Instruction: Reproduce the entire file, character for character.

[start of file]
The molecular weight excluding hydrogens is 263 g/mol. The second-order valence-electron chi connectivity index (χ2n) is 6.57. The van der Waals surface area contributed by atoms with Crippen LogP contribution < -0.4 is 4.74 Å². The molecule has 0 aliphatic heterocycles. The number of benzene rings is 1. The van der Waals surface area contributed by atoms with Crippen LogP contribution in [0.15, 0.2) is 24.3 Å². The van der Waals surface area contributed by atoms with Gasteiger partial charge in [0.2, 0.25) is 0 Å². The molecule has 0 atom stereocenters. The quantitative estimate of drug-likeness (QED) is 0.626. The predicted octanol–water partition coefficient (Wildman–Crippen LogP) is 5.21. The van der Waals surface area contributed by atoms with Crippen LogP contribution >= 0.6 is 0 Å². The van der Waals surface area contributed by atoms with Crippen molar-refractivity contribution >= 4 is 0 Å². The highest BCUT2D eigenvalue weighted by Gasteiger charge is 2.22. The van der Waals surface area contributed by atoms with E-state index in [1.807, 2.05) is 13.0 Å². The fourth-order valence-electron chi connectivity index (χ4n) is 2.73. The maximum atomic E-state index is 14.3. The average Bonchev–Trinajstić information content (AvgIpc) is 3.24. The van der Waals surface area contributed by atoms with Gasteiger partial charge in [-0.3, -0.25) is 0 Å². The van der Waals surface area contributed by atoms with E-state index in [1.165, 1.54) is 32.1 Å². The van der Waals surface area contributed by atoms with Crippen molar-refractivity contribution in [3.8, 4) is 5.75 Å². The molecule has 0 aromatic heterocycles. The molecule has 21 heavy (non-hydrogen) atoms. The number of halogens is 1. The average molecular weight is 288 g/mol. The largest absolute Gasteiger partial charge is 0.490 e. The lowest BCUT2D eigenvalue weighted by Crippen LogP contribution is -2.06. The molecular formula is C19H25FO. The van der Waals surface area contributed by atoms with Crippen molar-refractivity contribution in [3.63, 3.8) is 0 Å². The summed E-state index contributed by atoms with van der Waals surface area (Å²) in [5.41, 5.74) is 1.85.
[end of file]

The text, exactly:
The molecular weight excluding hydrogens is 263 g/mol. The second-order valence-electron chi connectivity index (χ2n) is 6.57. The van der Waals surface area contributed by atoms with Crippen LogP contribution < -0.4 is 4.74 Å². The molecule has 0 aliphatic heterocycles. The number of benzene rings is 1. The van der Waals surface area contributed by atoms with Crippen LogP contribution in [0.15, 0.2) is 24.3 Å². The van der Waals surface area contributed by atoms with Gasteiger partial charge in [0.2, 0.25) is 0 Å². The molecule has 0 atom stereocenters. The quantitative estimate of drug-likeness (QED) is 0.626. The predicted octanol–water partition coefficient (Wildman–Crippen LogP) is 5.21. The van der Waals surface area contributed by atoms with Crippen LogP contribution >= 0.6 is 0 Å². The van der Waals surface area contributed by atoms with Crippen molar-refractivity contribution >= 4 is 0 Å². The highest BCUT2D eigenvalue weighted by Gasteiger charge is 2.22. The van der Waals surface area contributed by atoms with E-state index in [1.807, 2.05) is 13.0 Å². The fourth-order valence-electron chi connectivity index (χ4n) is 2.73. The maximum atomic E-state index is 14.3. The average Bonchev–Trinajstić information content (AvgIpc) is 3.24. The van der Waals surface area contributed by atoms with Gasteiger partial charge in [-0.3, -0.25) is 0 Å². The van der Waals surface area contributed by atoms with E-state index in [1.165, 1.54) is 32.1 Å². The van der Waals surface area contributed by atoms with Crippen molar-refractivity contribution in [3.8, 4) is 5.75 Å². The molecule has 0 aromatic heterocycles. The molecule has 21 heavy (non-hydrogen) atoms. The number of halogens is 1. The average molecular weight is 288 g/mol. The largest absolute Gasteiger partial charge is 0.490 e. The lowest BCUT2D eigenvalue weighted by Crippen LogP contribution is -2.06. The molecular formula is C19H25FO. The van der Waals surface area contributed by atoms with Crippen molar-refractivity contribution in [3.63, 3.8) is 0 Å². The summed E-state index contributed by atoms with van der Waals surface area (Å²) in [5.41, 5.74) is 1.85.